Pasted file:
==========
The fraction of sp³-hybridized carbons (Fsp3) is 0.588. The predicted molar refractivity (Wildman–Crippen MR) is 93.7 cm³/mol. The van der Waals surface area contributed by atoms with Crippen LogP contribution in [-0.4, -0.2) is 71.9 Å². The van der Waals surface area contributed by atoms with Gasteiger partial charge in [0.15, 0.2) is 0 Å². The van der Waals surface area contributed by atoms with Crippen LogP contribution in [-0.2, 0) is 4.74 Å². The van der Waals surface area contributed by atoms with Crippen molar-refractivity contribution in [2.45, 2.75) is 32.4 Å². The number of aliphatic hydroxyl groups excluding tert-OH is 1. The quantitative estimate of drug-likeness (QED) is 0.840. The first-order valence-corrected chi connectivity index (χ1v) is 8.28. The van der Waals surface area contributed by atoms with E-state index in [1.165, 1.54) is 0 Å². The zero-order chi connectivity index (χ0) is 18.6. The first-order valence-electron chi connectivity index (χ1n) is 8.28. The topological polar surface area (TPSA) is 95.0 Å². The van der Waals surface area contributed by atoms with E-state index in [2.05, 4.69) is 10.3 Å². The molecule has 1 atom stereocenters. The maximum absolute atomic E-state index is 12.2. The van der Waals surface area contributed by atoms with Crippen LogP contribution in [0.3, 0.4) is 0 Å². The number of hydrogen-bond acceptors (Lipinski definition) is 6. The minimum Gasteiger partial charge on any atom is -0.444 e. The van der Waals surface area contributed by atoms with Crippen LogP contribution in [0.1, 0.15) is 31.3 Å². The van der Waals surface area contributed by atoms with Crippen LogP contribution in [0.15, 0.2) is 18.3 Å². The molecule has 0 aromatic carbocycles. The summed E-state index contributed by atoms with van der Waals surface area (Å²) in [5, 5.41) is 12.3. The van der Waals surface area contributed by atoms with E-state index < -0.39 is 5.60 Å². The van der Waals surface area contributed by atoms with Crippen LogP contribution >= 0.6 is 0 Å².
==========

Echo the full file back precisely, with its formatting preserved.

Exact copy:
The fraction of sp³-hybridized carbons (Fsp3) is 0.588. The predicted molar refractivity (Wildman–Crippen MR) is 93.7 cm³/mol. The van der Waals surface area contributed by atoms with Crippen LogP contribution in [-0.4, -0.2) is 71.9 Å². The van der Waals surface area contributed by atoms with Gasteiger partial charge in [0.15, 0.2) is 0 Å². The van der Waals surface area contributed by atoms with Crippen LogP contribution in [-0.2, 0) is 4.74 Å². The van der Waals surface area contributed by atoms with Crippen molar-refractivity contribution in [2.45, 2.75) is 32.4 Å². The number of aliphatic hydroxyl groups excluding tert-OH is 1. The quantitative estimate of drug-likeness (QED) is 0.840. The first-order valence-corrected chi connectivity index (χ1v) is 8.28. The van der Waals surface area contributed by atoms with E-state index in [1.165, 1.54) is 0 Å². The zero-order chi connectivity index (χ0) is 18.6. The first-order valence-electron chi connectivity index (χ1n) is 8.28. The topological polar surface area (TPSA) is 95.0 Å². The van der Waals surface area contributed by atoms with E-state index in [2.05, 4.69) is 10.3 Å². The molecule has 1 atom stereocenters. The maximum absolute atomic E-state index is 12.2. The van der Waals surface area contributed by atoms with Crippen LogP contribution in [0.3, 0.4) is 0 Å². The number of hydrogen-bond acceptors (Lipinski definition) is 6. The minimum Gasteiger partial charge on any atom is -0.444 e. The van der Waals surface area contributed by atoms with Crippen LogP contribution in [0.1, 0.15) is 31.3 Å². The van der Waals surface area contributed by atoms with Crippen LogP contribution in [0.15, 0.2) is 18.3 Å². The molecule has 0 aromatic carbocycles. The summed E-state index contributed by atoms with van der Waals surface area (Å²) in [5, 5.41) is 12.3. The van der Waals surface area contributed by atoms with E-state index < -0.39 is 5.60 Å². The van der Waals surface area contributed by atoms with Crippen LogP contribution >= 0.6 is 0 Å².